"Karzai has made an unthinkable deal to sell Afghan women out in return for the support of fundamentalists in the August 20 election," said Brad Adams, Asia director at Human Rights Watch. "So much for any credentials he claimed as a moderate on women's issues."
Karzai 'has revived Taleban's barbarism to women'.
HUMAN rights campaigners have accused president Hamid Karzai of "selling out" Afghan women by ratifying a Shiite law – which critics fear will legalise rape – ahead of next week's election.
The New York-based group Human Rights Watch (HRW) yesterday discovered that an amended version of the controversial Personal Status Law quietly came into effect on 27 July, when it was published in the official gazette.
The legislation is meant to govern family law for minority Muslim Shiites, who make up about 15 per cent of Afghanistan's 30 million population, and is different to rules for the majority Sunni population.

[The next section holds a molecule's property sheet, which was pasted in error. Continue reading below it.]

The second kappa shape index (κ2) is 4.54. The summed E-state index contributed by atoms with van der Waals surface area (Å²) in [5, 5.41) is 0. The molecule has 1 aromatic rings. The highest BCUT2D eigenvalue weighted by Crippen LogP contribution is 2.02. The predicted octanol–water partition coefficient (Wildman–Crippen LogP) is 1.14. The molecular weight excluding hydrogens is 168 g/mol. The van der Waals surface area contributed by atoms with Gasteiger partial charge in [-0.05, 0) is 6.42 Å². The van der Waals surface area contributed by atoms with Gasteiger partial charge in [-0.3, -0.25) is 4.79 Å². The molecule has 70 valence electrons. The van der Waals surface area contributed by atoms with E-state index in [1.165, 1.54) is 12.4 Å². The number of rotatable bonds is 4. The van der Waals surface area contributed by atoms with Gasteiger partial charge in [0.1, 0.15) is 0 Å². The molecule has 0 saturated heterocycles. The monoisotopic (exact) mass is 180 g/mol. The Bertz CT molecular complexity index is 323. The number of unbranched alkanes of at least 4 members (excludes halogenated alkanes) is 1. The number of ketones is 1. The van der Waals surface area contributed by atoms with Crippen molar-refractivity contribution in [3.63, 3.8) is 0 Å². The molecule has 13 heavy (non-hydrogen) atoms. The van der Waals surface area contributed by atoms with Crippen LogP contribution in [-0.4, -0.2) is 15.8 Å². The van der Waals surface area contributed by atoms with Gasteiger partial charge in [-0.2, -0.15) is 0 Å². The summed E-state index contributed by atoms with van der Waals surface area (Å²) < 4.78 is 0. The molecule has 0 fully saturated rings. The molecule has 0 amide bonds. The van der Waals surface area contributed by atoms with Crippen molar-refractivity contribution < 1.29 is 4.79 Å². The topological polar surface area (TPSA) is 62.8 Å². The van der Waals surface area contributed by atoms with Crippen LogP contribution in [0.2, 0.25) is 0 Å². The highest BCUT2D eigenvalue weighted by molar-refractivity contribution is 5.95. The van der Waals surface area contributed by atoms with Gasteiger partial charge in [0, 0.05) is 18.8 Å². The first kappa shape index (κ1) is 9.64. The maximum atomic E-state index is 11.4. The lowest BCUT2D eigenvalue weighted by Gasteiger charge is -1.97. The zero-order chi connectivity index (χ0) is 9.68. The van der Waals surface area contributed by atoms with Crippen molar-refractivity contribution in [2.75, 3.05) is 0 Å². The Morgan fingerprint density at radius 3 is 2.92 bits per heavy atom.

It requires Shia women to satisfy their husband's sexual appetites, an article which critics have said could be used to justify marital rape.
Mr Karzai, who approved the legislation earlier this year, was forced to review the decision after western leaders said the "abhorrent" laws harked back to Taleban-era restrictions and Afghan women's rights groups protested on the streets.
Mr Karzai has previously said western concerns about the law were "inappropriate" and may have been based on "misinterpretations" but promised last April to make changes if it was found to violate the constitution.
However, HRW says the amended law still contains some of its "most repressive" articles that directly contravene the Afghan constitution, which bans any kind of discrimination and distinction between citizens.